My Visit to the Louvre; Paris, France
Musee du Louvre - Paris, France
I decided I would walk from Fouquets on the Champs Elysees boulevard to the grand Palace of the Muses, the magnificent Musee de Louvre. The Arc de Triumphe sits at the opposite end of Champs Elysees and the Louvre is the resplendent capstone in all of its French glory. It was a beautiful day in July and I had heard so much about the Louvre, I knew I wanted to tour it on my own. There is something about art and history that belongs to the masses and yet something profoundly personal about observing it for the first time.
Before entering the grand walkways and walking through the arches, I stopped to admire the beautiful fountain at the Place de la Concorde, in the center of a round about. While walking through the Tuileries, which I had seen so many times in paintings, I understood why so many spend leisurely time sitting near the fountains. People taking a rest, locals reading or pretending to read the newspaper with their little dogs near them, children floating small toy boats in the water, couples embracing; it is a painting come alive.
I entered the famous Louvre Pyramid and took an escalator down to the sunken court where I bought my ticket. It is flooded with light from the 666 glass panes of the pyramid designed to illuminate with natural light. It was quite crowded and people were everywhere. There are additional entrances that can be found here, which are not as congested. There were people from many cultures and I could hear various languages being spoken. Once you have your ticket and map, there are escalators which take you to different wings of the enormous structure. It is wise to have a plan before you start wandering.
Ceiling Panel Inside The Louvre
Palace of the Muses
There are three different wings on four floors. There is the Richelieu Wing, Sully Wing and the Denon Wing. There is the Lower Ground Floor, Ground Floor, First Floor and Second Floor. It is impossible to see everything with one visit so I had to decide which areas I most wanted to visit. They were having a special exhibition at the time of pencil drawings by Leonardo de Vinci, so that was certainly a must see and it was incredulous to see these amazing works displayed.
Just to give you an idea of the treasures that are housed at the Louvre, I will list the different categories which can be seen and enjoyed.
- Medieval Louvre
- Oriental Antiquities
- Egyptian Antiquities
- Greek, Etruscan and Roman Antiquities
- French Paintings
- Italian Paintings
- Flemish Paintings
- Dutch Paintings
- German Paintings
- Spanish Paintings
- English Paintings
- Graphic Arts
- Objets D’Art
- World Sculptures
I started with oriental antiquities from Mesopotamia on the ground floor in the Richelieu wing. The first cities, states began to emerge with the Sumerians 2450 B.C. Writing began as they used sculpture to carve hieroglyphics as a form of communication. It was marvelous to gaze at these objects of the builders and warriors of a society. I marveled at the hierarchy of power established so early in life. There is a limestone relief of Ur-Nanshe, 2500 B.C., who was the founder of the I dynasty of Lagash (modern day Iraq), with a basket of bricks on his head commanding his troops as they trample on the bodies of their enemies. He was what is known as a builder-king. I walked through this wing in awe, marveling at the detailed intellect of these people preserving their history and beliefs. It is the earliest known civilization and this area is now known as the cradle of civilization.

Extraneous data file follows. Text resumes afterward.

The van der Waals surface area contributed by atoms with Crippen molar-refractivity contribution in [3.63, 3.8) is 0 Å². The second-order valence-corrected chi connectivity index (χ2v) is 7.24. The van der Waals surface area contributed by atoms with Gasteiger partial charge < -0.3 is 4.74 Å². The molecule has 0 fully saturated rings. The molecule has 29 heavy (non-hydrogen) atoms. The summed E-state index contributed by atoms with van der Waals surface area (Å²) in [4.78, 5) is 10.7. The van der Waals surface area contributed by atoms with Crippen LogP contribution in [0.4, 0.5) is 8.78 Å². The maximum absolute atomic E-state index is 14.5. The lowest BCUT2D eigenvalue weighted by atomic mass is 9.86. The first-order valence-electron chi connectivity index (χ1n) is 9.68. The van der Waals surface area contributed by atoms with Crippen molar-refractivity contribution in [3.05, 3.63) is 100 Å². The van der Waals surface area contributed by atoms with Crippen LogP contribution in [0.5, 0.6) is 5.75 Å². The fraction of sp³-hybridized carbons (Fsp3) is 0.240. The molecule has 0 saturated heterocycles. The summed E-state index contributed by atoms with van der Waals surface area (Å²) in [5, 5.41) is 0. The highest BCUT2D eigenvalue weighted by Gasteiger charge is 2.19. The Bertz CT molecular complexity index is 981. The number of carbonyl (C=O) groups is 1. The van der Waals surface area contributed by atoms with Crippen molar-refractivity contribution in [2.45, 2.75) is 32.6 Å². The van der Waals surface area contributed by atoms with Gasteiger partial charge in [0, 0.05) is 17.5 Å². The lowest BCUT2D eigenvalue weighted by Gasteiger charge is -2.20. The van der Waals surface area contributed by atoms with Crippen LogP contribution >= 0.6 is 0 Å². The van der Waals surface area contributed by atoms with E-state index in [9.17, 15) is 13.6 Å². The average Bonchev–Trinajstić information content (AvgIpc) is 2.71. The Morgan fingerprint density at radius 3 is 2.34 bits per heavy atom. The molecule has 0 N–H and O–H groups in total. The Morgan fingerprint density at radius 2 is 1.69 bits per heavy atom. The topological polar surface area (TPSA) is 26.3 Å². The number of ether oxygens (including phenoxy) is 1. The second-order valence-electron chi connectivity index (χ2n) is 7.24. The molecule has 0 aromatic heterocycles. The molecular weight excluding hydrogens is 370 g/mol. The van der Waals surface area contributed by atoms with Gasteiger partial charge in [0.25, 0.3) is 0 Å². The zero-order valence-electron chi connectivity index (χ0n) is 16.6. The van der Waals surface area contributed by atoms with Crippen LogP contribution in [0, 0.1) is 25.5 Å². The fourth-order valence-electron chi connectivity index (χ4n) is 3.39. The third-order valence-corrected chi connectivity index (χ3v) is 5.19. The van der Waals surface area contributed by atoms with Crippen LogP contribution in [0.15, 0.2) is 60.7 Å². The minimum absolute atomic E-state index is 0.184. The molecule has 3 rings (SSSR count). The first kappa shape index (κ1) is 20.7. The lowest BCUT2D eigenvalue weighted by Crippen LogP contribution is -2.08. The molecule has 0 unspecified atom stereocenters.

From Aphrodite to Winged Victory
I then wandered into the Denon wing and found the Greek and Roman antiquities. The most famous piece in this wing is Aphrodite, also known as Venus de Milo. The Greek goddess of beauty was carved from marble around 100 B.C., which is known as the Hellenistic era. I had taken courses in college of Art History and Classical Humanities and remembered learning about much of what I was now seeing. It was a very humbling and awesome time for me realizing the significance of history and the importance of preservation.
In the Sully wing I discovered the Egyptian antiquities. The Egyptians preoccupied themselves with preparing their soul for life beyond. The room is filled with beautiful, colorful, detailed, sarcophagi (coffin), stelae which resemble raised tombstones. They are covered with painted rites of passage to be followed, which would include a magic formula, scenes of burial, daily life after death, prayers addressed to the god Ra-Horakhti. They are life size, and quite elaborate and beautiful. Everything is symbolic. I leave this area with a piqued curiosity about the mysteries of the great beyond and, perhaps subconsciously symbolic, walk upstairs to the first floor.
As I continued walking, I saw her, the monumental statue of the goddess, Winged Victory, or Nike, in Greek. It was unearthed on the small island of Samothrace in the Agaean Sea in 1863. She graces a prominent place in the Denon wing at the top of a beautiful staircase. It also is carved from marble. Wings are unfurled, celebrating a battle. Wings also symbolize the connection between heaven and earth, gods to men and men to the beyond. She is gorgeous and many are taking photographs, including myself. There is a connection made with the divine as I walk down the stairway.
A Gift to the World
My visit to the Louvre, in some respects, was like a dream. I remember stopping at times and gazing at the lifelike statues of gods and goddesses or looking through glass at a silicon ceramic peacock dish with decoration painted under glaze found in Turkey (1540 B.C.) I realized where I was, but everything around me was from another world, another time. (Lucky for me, I kept a journal and took photographs.) The Musee de Louvre truly is a gift to the world.
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